Here I am in our hotel in Geneva, after having had fondue for dinner, wishing I could have some ice cream from one of the fantastic ice cream shops in Annecy. On our last full day in Annecy we decided to do a comparison of some of the ice cream places in town.  There are ice cream shops all over the center of the town, as there were in the small town of Yvoire, where we had stayed last weekend.  When we spent a week in Annecy in April 2009, we visited one particular shop – Glacier des Alpes – several times, and never experimented with any others, because it was so good.  Amazingly, when we stopped at this shop this week, the proprietor came up to us and said hello and shook our hand, saying that he remembered us from last year.  Since this place is always swarming with business, I couldn’t believe that he remembered us.  And this afternoon, when we had an ice cream there after lunch just before leaving for Geneva, he did what he did last year on our final visit – he gave Ann her ice cream without charge; but not mine.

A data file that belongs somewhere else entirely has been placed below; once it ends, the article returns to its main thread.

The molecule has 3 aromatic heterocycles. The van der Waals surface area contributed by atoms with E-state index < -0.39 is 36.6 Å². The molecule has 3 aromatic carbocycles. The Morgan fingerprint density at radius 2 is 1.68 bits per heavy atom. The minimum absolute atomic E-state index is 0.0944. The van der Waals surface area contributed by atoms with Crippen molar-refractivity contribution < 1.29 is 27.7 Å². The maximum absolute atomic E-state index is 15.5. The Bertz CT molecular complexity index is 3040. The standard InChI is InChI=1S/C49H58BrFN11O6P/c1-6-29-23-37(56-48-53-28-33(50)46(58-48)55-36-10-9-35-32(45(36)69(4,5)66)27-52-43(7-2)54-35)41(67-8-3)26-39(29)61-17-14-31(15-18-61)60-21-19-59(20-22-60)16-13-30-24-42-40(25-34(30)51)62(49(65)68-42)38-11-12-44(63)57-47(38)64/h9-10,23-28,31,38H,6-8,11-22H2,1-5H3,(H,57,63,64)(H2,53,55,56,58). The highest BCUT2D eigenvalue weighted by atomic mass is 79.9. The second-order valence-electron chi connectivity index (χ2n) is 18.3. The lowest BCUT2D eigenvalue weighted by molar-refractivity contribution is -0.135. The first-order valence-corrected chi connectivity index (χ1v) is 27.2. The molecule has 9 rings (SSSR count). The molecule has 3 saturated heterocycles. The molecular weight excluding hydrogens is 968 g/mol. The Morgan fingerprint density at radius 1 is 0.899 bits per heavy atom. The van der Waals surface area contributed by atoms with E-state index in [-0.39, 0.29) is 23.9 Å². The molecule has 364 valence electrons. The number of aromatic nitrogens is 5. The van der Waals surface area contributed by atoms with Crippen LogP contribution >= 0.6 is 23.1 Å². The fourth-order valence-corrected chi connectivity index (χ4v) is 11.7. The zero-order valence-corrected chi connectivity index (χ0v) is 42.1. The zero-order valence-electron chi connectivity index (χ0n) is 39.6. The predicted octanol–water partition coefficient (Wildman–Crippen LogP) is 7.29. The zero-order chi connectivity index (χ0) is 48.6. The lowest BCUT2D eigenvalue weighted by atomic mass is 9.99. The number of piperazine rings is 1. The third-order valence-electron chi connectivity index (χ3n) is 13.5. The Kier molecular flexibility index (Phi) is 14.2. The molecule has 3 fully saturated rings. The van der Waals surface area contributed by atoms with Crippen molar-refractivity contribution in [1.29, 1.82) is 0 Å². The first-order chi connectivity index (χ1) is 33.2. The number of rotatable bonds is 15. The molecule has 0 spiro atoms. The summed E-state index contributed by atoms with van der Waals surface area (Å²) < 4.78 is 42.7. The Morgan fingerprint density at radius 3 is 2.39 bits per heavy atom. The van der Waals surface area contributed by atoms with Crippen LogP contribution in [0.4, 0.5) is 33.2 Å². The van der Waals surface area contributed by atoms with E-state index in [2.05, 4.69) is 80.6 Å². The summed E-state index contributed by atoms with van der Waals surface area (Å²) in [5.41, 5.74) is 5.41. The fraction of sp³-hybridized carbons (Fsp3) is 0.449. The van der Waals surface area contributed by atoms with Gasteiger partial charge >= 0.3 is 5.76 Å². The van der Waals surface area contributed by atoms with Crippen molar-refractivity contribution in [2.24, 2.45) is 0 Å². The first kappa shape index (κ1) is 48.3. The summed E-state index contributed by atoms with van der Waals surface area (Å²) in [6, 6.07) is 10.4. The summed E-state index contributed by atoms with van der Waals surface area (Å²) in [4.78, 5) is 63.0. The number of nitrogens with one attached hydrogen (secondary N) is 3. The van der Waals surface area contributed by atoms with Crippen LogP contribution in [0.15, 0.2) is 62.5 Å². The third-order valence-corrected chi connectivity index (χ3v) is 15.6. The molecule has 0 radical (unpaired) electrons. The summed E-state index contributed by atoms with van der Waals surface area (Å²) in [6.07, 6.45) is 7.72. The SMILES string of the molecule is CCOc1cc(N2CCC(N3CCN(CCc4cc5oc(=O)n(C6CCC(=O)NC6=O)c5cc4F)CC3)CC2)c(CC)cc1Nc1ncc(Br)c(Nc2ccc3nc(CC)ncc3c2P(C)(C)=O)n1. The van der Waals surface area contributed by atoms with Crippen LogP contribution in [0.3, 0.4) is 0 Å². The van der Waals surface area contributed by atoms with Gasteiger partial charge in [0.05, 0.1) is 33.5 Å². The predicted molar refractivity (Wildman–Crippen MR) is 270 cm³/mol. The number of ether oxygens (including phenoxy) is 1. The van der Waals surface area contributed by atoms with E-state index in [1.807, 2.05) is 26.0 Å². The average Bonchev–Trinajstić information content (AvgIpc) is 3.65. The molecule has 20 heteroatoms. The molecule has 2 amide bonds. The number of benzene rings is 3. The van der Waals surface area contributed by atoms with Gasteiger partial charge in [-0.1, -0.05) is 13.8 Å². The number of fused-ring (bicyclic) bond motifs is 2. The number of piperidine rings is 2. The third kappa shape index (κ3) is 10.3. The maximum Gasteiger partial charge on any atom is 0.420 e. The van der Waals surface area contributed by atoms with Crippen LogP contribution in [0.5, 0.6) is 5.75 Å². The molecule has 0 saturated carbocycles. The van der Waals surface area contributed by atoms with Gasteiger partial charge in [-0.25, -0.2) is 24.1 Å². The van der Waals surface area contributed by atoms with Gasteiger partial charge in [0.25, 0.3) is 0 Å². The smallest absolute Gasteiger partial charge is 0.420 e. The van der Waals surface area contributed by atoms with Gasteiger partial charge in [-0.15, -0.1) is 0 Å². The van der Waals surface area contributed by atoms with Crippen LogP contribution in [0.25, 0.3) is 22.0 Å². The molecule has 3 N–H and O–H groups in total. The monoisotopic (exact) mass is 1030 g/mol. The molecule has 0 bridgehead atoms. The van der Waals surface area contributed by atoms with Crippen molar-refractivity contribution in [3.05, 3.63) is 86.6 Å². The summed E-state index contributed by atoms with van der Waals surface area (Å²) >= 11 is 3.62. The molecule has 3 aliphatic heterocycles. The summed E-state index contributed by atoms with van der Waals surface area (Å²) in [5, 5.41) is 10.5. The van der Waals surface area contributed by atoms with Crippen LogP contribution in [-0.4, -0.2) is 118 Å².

Here's the shop before it opened for the day:

      Here's a view of it from our hotel window, at the end of the narrow street:

    In any event, we decided to try some other places to see how they compared with that shop. At first it was going to be a “scientific” test, comparing each shop’s Noisette (hazelnut) -- which is Ann’s favorite – and Cassis – which is one of my favorites.  However, several places didn’t have Noisette, so we couldn’t follow through on that.  Also, we found it impossible to try every place, since there were too many of them and we got full too fast.  The verdict – all were good, some better than others, but none were as good as Glacier des Alpes.  Below are some photos of a few other places.
               And across the canal from our hotel window: